Linked by Thom Holwerda on Wed 18th May 2011 21:50 UTC, submitted by fran
Windows The ARM version of Windows 8 might have just become the most desired version of Windows in our hearts and minds. After us talking about legacy code and backwards compatibility in Windows for years now, an Intel senior vice president, Renee James, has just stated that Windows 8 on ARM will not have any form of compatibility for legacy applications whatsoever. Update: Microsoft has responded to Intel's claims. "Intel's statements during yesterday's Intel Investor Meeting about Microsoft's plans for the next version of Windows were factually inaccurate and unfortunately misleading," the company said, "From the first demonstrations of Windows on SoC, we have been clear about our goals and have emphasized that we are at the technology demonstration stage. As such, we have no further details or information at this time."
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kragil
Member since:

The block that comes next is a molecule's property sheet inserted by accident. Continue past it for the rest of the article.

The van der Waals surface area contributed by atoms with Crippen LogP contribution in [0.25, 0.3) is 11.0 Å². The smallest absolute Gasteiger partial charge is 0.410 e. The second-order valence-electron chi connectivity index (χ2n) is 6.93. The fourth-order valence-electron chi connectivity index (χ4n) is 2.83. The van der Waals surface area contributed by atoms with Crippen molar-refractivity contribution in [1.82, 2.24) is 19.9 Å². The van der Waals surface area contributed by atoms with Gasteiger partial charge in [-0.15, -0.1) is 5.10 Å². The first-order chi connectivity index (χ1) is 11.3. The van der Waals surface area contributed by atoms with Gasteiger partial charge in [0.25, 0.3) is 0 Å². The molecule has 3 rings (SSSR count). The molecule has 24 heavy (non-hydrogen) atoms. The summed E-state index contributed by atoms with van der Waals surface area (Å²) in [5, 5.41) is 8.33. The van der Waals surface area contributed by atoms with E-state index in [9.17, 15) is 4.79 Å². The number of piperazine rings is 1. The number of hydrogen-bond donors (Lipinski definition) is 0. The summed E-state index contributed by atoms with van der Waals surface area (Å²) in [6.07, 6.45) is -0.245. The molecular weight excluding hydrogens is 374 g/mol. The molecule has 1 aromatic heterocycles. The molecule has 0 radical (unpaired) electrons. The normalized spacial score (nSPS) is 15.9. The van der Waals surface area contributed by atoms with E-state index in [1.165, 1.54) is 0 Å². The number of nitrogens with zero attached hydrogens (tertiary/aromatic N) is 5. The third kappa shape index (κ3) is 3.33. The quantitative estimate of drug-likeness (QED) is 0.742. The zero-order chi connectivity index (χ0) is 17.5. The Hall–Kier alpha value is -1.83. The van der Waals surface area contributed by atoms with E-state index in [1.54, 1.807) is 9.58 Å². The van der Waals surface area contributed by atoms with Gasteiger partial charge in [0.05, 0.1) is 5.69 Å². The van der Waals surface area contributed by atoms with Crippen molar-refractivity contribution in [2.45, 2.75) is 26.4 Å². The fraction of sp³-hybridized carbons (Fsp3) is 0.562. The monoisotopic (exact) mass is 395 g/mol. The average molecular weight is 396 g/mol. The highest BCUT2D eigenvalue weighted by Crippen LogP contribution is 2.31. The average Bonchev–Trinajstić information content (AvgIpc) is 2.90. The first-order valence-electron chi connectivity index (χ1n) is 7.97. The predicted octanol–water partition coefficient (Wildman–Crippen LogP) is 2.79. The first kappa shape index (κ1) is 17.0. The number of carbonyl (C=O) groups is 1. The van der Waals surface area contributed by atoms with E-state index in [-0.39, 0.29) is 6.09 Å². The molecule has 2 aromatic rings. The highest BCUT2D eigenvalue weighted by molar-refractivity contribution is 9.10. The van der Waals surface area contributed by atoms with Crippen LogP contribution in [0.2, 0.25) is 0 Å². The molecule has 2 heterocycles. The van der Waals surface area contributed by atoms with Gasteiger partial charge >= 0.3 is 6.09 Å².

2006-01-04

Just do the math:

Quad core 2 GHz ARM chips with dynamic recompilatin of x86 code would suffient for most programms that handle mainly text and numbers.

Multimedia and games are a different thing, but most enterprises would be happy with that as long as .NET and Java have native support.

Reply Score: 3

tylerdurden Member since:
2009-03-17

Just do the math:

Quad core 2 GHz ARM chips with dynamic recompilatin of x86 code would suffient for most programms that handle mainly text and numbers.

Multimedia and games are a different thing, but most enterprises would be happy with that as long as .NET and Java have native support.